"If we can have our average yield increased to 6 tonnes per hectare,
definitely we will be self sufficient in rice production and that is
possible because there are a lot of countries which are producing 10
tonnes per hectare," he said.
Population Boom Pushes Asia to Accept GMO Rice
- Dolly Aglay, Reuters, Nov. 22 2005
Manila - Opposition to genetically modified (GMO) rice in Asia is
likely to dissipate in the next 5 to 7 years as the region struggles
to feed its growing population, a senior scientist said.
Gurdev Singh Khush, a consultant at the International Rice Research
Institute (IRRI), said opposition by environmental groups and the
tedious regulatory process in getting approvals for GM crops have
delayed the release of GM rice in the region. But Khush said he
expected GM rice to follow the path of GMO corn, which was eventually
commercialized starting in the Philippines in 2002, despite protests
by groups like Greenpeace.
"Similarly rice will also be approved someday," Khush, often referred
to as one of the fathers of the 1960s green revolution for his work
developing high-yielding rice varieties, told Reuters on the
sidelines of a rice conference in Manila. "It will be adopted
particularly in Asia because there is a food security problem," he
said. "My feeling is, in the next 5 to 7 years, this opposition will
Greenpeace and other groups have stepped up protests against the
Philippine government's plan to push biotech crops, saying they
threaten consumer health and the environment. The Philippines is not
the only nation whose plans have suffered setbacks. China is also
facing hurdles and is unlikely to approve a transgenic variety of
rice this year.
The opposition to GMO food crops is much stronger than for cotton and
feed crops such as corn. Last year, Monsanto Co. dropped plans to
introduce the world's first GMO wheat, after worldwide protests.
China, India and the Philippines are pushing research on a few
varieties of GMO rice containing the BT gene, which is resistant to
the corn borer pest, the leading destroyer of corn crops in Asia.
Khush said he expected BT rice to be commercialized in Asia in the
next couple of years.
Other GMO rice -- one containing the Xa21 gene which is resistant to
the bacterial blight pest and golden rice rich in Vitamin A -- are
also being studied and may be released in the next several years,
Iran claims to the first country to commercialize GMO rice in 2004
after nearly 10 years of risk assessment, including field trials.
Khush said he expected the number of rice consumers, now about 3
billion people, to rise by 1 billion by 2030. Nearly 70 of rice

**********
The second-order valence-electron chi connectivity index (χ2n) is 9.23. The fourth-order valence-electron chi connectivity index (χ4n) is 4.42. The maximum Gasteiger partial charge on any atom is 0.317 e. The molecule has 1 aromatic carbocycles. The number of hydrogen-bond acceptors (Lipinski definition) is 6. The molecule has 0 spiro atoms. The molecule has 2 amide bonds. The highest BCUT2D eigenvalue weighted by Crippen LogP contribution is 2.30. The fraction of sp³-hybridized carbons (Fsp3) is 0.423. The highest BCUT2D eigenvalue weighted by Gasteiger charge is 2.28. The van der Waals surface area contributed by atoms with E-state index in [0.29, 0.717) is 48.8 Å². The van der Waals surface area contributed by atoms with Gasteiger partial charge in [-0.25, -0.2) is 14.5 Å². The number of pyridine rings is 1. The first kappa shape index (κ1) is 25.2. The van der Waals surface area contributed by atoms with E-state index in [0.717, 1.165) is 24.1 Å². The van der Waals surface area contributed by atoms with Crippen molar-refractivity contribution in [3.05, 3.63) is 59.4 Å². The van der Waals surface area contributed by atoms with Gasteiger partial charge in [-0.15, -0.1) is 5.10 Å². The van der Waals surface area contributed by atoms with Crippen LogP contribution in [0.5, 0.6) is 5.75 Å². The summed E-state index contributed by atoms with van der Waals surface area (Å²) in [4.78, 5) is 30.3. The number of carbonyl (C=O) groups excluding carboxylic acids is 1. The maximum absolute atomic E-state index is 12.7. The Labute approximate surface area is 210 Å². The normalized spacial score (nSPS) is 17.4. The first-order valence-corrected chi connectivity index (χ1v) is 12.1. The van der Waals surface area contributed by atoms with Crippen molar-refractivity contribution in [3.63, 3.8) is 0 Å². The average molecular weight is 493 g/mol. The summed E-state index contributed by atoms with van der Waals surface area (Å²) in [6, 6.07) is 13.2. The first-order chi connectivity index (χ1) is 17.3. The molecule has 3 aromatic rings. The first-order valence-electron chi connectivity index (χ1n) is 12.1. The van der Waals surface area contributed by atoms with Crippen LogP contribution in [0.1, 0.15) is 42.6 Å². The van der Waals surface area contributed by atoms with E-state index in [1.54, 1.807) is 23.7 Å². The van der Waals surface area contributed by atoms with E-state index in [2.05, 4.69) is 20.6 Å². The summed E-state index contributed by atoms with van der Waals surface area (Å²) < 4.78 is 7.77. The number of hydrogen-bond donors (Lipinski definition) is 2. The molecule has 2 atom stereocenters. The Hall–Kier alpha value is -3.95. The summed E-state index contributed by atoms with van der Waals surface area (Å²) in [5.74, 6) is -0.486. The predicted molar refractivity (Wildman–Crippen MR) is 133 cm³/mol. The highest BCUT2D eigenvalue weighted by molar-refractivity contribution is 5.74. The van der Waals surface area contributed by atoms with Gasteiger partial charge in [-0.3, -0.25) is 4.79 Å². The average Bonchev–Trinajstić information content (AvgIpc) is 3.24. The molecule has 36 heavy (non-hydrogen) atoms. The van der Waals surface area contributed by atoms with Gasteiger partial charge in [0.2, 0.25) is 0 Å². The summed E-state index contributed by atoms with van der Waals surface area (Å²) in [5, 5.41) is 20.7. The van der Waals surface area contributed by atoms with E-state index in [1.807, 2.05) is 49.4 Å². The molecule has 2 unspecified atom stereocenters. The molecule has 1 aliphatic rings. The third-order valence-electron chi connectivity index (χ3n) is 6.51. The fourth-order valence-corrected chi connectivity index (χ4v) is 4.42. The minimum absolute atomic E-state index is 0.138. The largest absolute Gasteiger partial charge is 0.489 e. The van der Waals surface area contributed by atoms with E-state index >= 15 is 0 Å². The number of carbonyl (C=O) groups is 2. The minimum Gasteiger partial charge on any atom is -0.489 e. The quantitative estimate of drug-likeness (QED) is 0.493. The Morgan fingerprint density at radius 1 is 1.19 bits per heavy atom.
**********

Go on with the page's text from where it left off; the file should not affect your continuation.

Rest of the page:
consumers live in Asia.
While about 90 percent of world rice output comes from Asia, it also
consumes the same volume. But the region's population is growing at a
rate of 1.6 to 1.7 percent each year, Khush said. "With no new land
to grow rice, where will this additional rice comes from unless we
have the new technology for producing varieties which have more
yields and more resistance to diseases and insects," he said.
"That is why biotechnology is going to be very important in producing
enough food for Asians particularly." Khush said that with better
varieties, the average yield of rice per hectare in Asia could be
increased to 4 tons from the present 3 tons. Biotechnology, he said,
would also make rice more nutritious, such as the Vitamin A variety.
GM Takes Off In Poor Economies
- Clive James, The Australian, Nov. 23, 2005
'While the West argues, the developing world is planting biotech crops'
This year, the billionth acre of genetically modified crops was
planted, just 10 years after the first commercial planting of what
are also called biotech crops. Since then the global hectarage of
biotech crops has grown at unprecedented double-digit rates every
year. Australia ranks 10th in terms of biotech crops area, with about
250,000ha of GM cotton, featuring Bacillus thuringiensis (or Bt)
genes that confer resistance to insect pests and herbicide-tolerant
GM crops are being embraced in developing countries where there is
greater interest in high-yield, pest-resistant crops that -- quite
simply -- can sustainably increase productivity of food, feed and
fibre crops. Last year, the number of developing countries growing
biotech crops (11) was almost double the number of industrial
countries (six). More than 34 per cent of the global biotech crop
area of 81 million hectares last year was grown in developing
Notably, biotech crops were grown by 8.25 million farmers in 17
countries last year. Ninety per cent of these were resource-poor
farmers from developing countries whose increased incomes from
biotech crops contributed to the alleviation of poverty. These
included seven million resource-poor farmers in all the
cotton-growing provinces of China, an estimated 300,000 small farmers
in India, subsistence farmers in the Makhathini Flats in KwaZulu
Natal province in South Africa and in the other eight developing
The continuing rapid adoption of biotech crops is testament to the
economic, environmental, health and social benefits realised by
farmers and society in industrial and developing countries. While
Western countries debate the issues of GM crops -- possible health
risks, helping only large biotech companies -- the reality is that
developing countries are voting with their feet and planting GM crops